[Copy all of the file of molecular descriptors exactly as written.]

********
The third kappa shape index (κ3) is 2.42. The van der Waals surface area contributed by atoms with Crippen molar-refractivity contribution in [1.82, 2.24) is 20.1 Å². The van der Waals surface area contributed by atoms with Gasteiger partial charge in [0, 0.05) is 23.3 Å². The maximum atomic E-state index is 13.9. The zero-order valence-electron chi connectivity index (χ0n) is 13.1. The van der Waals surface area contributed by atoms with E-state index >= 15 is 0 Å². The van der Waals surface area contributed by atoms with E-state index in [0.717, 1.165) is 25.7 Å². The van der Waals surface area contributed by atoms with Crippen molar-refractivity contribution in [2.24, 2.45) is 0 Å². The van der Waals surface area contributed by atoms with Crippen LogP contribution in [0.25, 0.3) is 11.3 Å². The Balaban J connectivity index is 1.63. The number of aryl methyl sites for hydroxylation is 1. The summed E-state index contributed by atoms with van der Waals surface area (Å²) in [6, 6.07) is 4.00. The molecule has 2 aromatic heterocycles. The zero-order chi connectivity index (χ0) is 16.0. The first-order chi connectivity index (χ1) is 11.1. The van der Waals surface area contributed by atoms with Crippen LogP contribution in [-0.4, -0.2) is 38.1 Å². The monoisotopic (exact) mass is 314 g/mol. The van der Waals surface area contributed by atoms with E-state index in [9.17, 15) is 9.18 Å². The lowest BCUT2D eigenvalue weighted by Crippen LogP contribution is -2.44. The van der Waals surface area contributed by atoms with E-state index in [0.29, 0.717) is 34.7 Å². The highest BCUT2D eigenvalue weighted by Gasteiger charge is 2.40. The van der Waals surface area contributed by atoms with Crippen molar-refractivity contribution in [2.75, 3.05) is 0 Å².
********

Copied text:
The third kappa shape index (κ3) is 2.42. The van der Waals surface area contributed by atoms with Crippen molar-refractivity contribution in [1.82, 2.24) is 20.1 Å². The van der Waals surface area contributed by atoms with Gasteiger partial charge in [0, 0.05) is 23.3 Å². The maximum atomic E-state index is 13.9. The zero-order valence-electron chi connectivity index (χ0n) is 13.1. The van der Waals surface area contributed by atoms with E-state index >= 15 is 0 Å². The van der Waals surface area contributed by atoms with E-state index in [0.717, 1.165) is 25.7 Å². The van der Waals surface area contributed by atoms with Crippen molar-refractivity contribution in [2.24, 2.45) is 0 Å². The van der Waals surface area contributed by atoms with Crippen LogP contribution in [0.25, 0.3) is 11.3 Å². The Balaban J connectivity index is 1.63. The number of aryl methyl sites for hydroxylation is 1. The summed E-state index contributed by atoms with van der Waals surface area (Å²) in [6, 6.07) is 4.00. The molecule has 2 aromatic heterocycles. The zero-order chi connectivity index (χ0) is 16.0. The first-order chi connectivity index (χ1) is 11.1. The van der Waals surface area contributed by atoms with Crippen LogP contribution in [-0.4, -0.2) is 38.1 Å². The monoisotopic (exact) mass is 314 g/mol. The van der Waals surface area contributed by atoms with E-state index in [9.17, 15) is 9.18 Å². The lowest BCUT2D eigenvalue weighted by Crippen LogP contribution is -2.44. The van der Waals surface area contributed by atoms with E-state index in [0.29, 0.717) is 34.7 Å². The highest BCUT2D eigenvalue weighted by Gasteiger charge is 2.40. The van der Waals surface area contributed by atoms with Crippen molar-refractivity contribution in [2.75, 3.05) is 0 Å².